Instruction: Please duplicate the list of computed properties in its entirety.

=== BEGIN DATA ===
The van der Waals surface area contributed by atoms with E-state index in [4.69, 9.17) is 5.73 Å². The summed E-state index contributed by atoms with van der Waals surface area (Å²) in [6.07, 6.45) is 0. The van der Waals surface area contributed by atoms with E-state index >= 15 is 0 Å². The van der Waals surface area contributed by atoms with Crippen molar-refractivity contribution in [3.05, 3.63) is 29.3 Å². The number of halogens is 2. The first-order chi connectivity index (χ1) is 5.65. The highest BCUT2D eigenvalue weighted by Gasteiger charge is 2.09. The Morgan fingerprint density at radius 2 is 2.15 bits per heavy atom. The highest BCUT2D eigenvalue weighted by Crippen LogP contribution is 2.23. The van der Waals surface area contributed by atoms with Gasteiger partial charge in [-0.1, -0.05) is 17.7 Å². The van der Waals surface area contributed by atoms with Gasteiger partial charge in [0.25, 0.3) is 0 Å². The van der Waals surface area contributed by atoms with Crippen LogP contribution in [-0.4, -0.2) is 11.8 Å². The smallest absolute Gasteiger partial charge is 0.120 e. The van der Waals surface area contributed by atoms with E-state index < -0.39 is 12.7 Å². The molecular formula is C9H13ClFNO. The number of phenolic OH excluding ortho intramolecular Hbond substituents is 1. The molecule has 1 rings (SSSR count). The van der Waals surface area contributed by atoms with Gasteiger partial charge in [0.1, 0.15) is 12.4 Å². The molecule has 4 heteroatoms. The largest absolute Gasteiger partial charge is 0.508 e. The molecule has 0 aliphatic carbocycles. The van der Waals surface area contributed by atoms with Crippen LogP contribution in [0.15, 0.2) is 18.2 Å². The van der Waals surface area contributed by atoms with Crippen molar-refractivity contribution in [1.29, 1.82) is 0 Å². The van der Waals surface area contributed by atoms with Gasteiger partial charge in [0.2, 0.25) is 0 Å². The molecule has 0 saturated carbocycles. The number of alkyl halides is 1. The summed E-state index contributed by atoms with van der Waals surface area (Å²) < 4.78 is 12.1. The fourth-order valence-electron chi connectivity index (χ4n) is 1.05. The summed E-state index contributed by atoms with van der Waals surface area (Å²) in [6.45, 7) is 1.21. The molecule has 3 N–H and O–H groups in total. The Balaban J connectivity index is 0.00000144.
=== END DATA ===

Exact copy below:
The van der Waals surface area contributed by atoms with E-state index in [4.69, 9.17) is 5.73 Å². The summed E-state index contributed by atoms with van der Waals surface area (Å²) in [6.07, 6.45) is 0. The van der Waals surface area contributed by atoms with E-state index >= 15 is 0 Å². The van der Waals surface area contributed by atoms with Crippen molar-refractivity contribution in [3.05, 3.63) is 29.3 Å². The number of halogens is 2. The first-order chi connectivity index (χ1) is 5.65. The highest BCUT2D eigenvalue weighted by Gasteiger charge is 2.09. The Morgan fingerprint density at radius 2 is 2.15 bits per heavy atom. The highest BCUT2D eigenvalue weighted by Crippen LogP contribution is 2.23. The van der Waals surface area contributed by atoms with Gasteiger partial charge in [-0.1, -0.05) is 17.7 Å². The van der Waals surface area contributed by atoms with Gasteiger partial charge in [0.25, 0.3) is 0 Å². The van der Waals surface area contributed by atoms with Crippen LogP contribution in [-0.4, -0.2) is 11.8 Å². The smallest absolute Gasteiger partial charge is 0.120 e. The van der Waals surface area contributed by atoms with E-state index < -0.39 is 12.7 Å². The molecular formula is C9H13ClFNO. The number of phenolic OH excluding ortho intramolecular Hbond substituents is 1. The molecule has 1 rings (SSSR count). The van der Waals surface area contributed by atoms with Gasteiger partial charge in [0.1, 0.15) is 12.4 Å². The molecule has 4 heteroatoms. The largest absolute Gasteiger partial charge is 0.508 e. The molecule has 0 aliphatic carbocycles. The van der Waals surface area contributed by atoms with Crippen LogP contribution in [0.15, 0.2) is 18.2 Å². The van der Waals surface area contributed by atoms with Crippen molar-refractivity contribution in [1.29, 1.82) is 0 Å². The van der Waals surface area contributed by atoms with Gasteiger partial charge in [0.2, 0.25) is 0 Å². The molecule has 0 saturated carbocycles. The number of alkyl halides is 1. The summed E-state index contributed by atoms with van der Waals surface area (Å²) < 4.78 is 12.1. The fourth-order valence-electron chi connectivity index (χ4n) is 1.05. The summed E-state index contributed by atoms with van der Waals surface area (Å²) in [6.45, 7) is 1.21. The molecule has 3 N–H and O–H groups in total. The Balaban J connectivity index is 0.00000144.